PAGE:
What we need to realize about copyright

By Leah Zeng - Guest columnist

Going away for college is scary enough, but my sheltered home and community, made going to NYC for college absolutely nerve racking. You just don’t find the kind of friendliness and homeliness in the city as you do in Clinton. Regardless to say, after three months away from home, I was ecstatic to return for Thanksgiving break and see my family.

Soon after arriving, I saw my Mom’s new real estate office building for the first time. My eyes were immediately drawn towards the amazing new logo embossed on the door and windows. The ELC combined with the subtle G and Z along with the sophisticated color palette formed a truly original piece of work. Looking at my face for approval, my Mom asked me what I thought about it. To her chagrin, my immediate response was “did you buy the copyright from the artist?”

My question highlights an important issue that I feel like we as a community too often overlook. Living in a small town definitely has its perks, but there is an inherent community of trust that is not always necessarily good. The local camaraderie spirit makes it easy for us to take the word of our neighbors at face value and naively believe in the good of a person. Inevitably, someone will eventually violate this system of trust, and only then will we realize what we should have been concerned about this whole time.

People often draw upon the ideas of others. Influenced by the works or art forms of others, many artists are able to create something of their own. However, this raises issues about the distinction between inspiration and copyright. Current copyright laws fail to draw a clear line between copying and influence. This ambiguity threatens every realm of the creative world. Imagine a world in which there were a fear to create. Life as we know it would be very different if this were the case. From town landmarks to secret family recipes, creative collaboration and influence permeate the air. The scope of the issue lends importance to the question: where does artistic influence end and copyright infringement begin?

Editor Laurie Stearns made one of the most important claims on the distinction between plagiarism and influence when she outlined a distinct justification for plagiarism in her article titled Copy Wrong. Stearns establishes that “imitation is an inevitable component of creation” but “plagiarists pass beyond the boundaries of acceptable imitation by copying from the work of others without improving on the copied material or fully assimilating it into their own work”.

We must be careful to remember these cases in which artists can copy another’s work as long as they are making it their own.

Novelist Jonathan Lethem adds another justification for plagiarism by arguing that new ideas are derived from preexisting entities:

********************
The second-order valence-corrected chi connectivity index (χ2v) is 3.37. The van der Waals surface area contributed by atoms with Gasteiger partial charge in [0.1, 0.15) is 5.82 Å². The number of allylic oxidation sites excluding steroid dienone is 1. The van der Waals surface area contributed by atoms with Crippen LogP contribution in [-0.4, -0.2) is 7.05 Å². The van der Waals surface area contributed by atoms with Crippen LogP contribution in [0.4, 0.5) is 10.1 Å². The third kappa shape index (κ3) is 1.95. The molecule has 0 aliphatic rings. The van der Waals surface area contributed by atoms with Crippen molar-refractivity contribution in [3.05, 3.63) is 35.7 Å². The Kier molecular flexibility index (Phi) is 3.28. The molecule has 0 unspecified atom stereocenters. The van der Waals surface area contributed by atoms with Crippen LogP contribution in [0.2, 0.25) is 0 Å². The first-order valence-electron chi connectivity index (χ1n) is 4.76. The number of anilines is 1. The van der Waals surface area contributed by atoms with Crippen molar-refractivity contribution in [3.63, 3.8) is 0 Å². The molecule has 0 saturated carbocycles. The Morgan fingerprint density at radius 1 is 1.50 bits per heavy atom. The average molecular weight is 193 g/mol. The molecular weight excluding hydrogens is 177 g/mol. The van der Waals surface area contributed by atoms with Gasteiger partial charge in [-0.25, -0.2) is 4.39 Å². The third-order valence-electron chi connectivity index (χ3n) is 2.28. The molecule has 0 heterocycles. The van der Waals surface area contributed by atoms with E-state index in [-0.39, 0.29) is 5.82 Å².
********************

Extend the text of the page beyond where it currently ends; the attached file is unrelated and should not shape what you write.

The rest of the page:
“Inspiration could be called inhaling the memory of an act never experienced. Invention, it must be humbly admitted, does not consist in creating out of void but out of chaos. Any artist knows these truths, no matter how deeply he or she submerges that knowing”.

Thus, all invention comes from inspiration. This argument is similar to the one presented by Stearns: creation comes from imitation. A creator may deny that there is any subconscious memory of influence, but in the end everything created comes from the trail of some preexisting idea. You are changing the idea slightly because you are representing it in the way you remember it, but the idea was still from someone else. If the pre-existing copyright laws were to remain, there is no distinct way to separate influence from stealing. Every individual case would be discretionary and this is not fair to either side. Consequently, this distinction must be streamlined.

Think about our beautiful “Milling Around” piece located downtown. Artist Heidi Lippman marked the inspiration of her work as an old abandoned millstone located downtown. If someone had decided this historical site were a work of art, there is a potential that that inspiration could be labeled copying. Would we have ended up with such an amazing piece if Lippman was afraid her creation’s influence could land in a copyright lawsuit?

Probably not. We must work together to help everyone understand the importance of clear copyright laws so that our artists are able to do what they love without the looming threat of a lawsuit. Creating and sharing work is hard enough for artists without the added fear of having their creative process questioned.

Copyright laws may seem irrelevant to those of us living in Clinton because of the trust fostered within our community, but the necessity in clearing up the distinction between what is copying and what is inspiration is important. Unless we pay attention to it now, our failure to clarify this issue will one day sneak up on us.

Leah Zeng is a freshman at Columbia University: born and raised in Clinton, NC. During her first semester, Leah participated in a University Writing class that included a unit on the conversation surrounding copyright issues and prompted this response.

By Leah Zeng

Guest columnist

Leah Zeng is a freshman at Columbia University: born and raised in Clinton, NC. During her first semester, Leah participated in a University Writing class that included a unit on the conversation surrounding copyright issues and prompted this response.

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